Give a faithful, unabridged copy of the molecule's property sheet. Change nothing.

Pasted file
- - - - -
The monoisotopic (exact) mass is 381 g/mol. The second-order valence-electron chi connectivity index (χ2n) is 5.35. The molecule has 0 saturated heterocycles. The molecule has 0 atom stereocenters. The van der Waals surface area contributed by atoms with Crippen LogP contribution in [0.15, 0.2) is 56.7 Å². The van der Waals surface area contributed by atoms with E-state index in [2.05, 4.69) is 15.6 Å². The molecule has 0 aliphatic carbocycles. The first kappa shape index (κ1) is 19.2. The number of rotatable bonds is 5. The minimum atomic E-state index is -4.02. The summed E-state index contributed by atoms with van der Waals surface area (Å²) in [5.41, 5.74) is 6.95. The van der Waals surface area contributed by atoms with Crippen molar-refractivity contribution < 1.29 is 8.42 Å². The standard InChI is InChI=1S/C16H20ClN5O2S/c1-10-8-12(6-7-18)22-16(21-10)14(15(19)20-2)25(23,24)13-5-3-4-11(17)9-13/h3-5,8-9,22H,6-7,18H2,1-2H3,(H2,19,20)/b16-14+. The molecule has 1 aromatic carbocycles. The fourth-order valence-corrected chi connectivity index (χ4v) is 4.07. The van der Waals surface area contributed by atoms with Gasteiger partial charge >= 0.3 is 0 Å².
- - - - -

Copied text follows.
The monoisotopic (exact) mass is 381 g/mol. The second-order valence-electron chi connectivity index (χ2n) is 5.35. The molecule has 0 saturated heterocycles. The molecule has 0 atom stereocenters. The van der Waals surface area contributed by atoms with Crippen LogP contribution in [0.15, 0.2) is 56.7 Å². The van der Waals surface area contributed by atoms with E-state index in [2.05, 4.69) is 15.6 Å². The molecule has 0 aliphatic carbocycles. The first kappa shape index (κ1) is 19.2. The number of rotatable bonds is 5. The minimum atomic E-state index is -4.02. The summed E-state index contributed by atoms with van der Waals surface area (Å²) in [5.41, 5.74) is 6.95. The van der Waals surface area contributed by atoms with Crippen molar-refractivity contribution < 1.29 is 8.42 Å². The standard InChI is InChI=1S/C16H20ClN5O2S/c1-10-8-12(6-7-18)22-16(21-10)14(15(19)20-2)25(23,24)13-5-3-4-11(17)9-13/h3-5,8-9,22H,6-7,18H2,1-2H3,(H2,19,20)/b16-14+. The molecule has 1 aromatic carbocycles. The fourth-order valence-corrected chi connectivity index (χ4v) is 4.07. The van der Waals surface area contributed by atoms with Gasteiger partial charge >= 0.3 is 0 Å².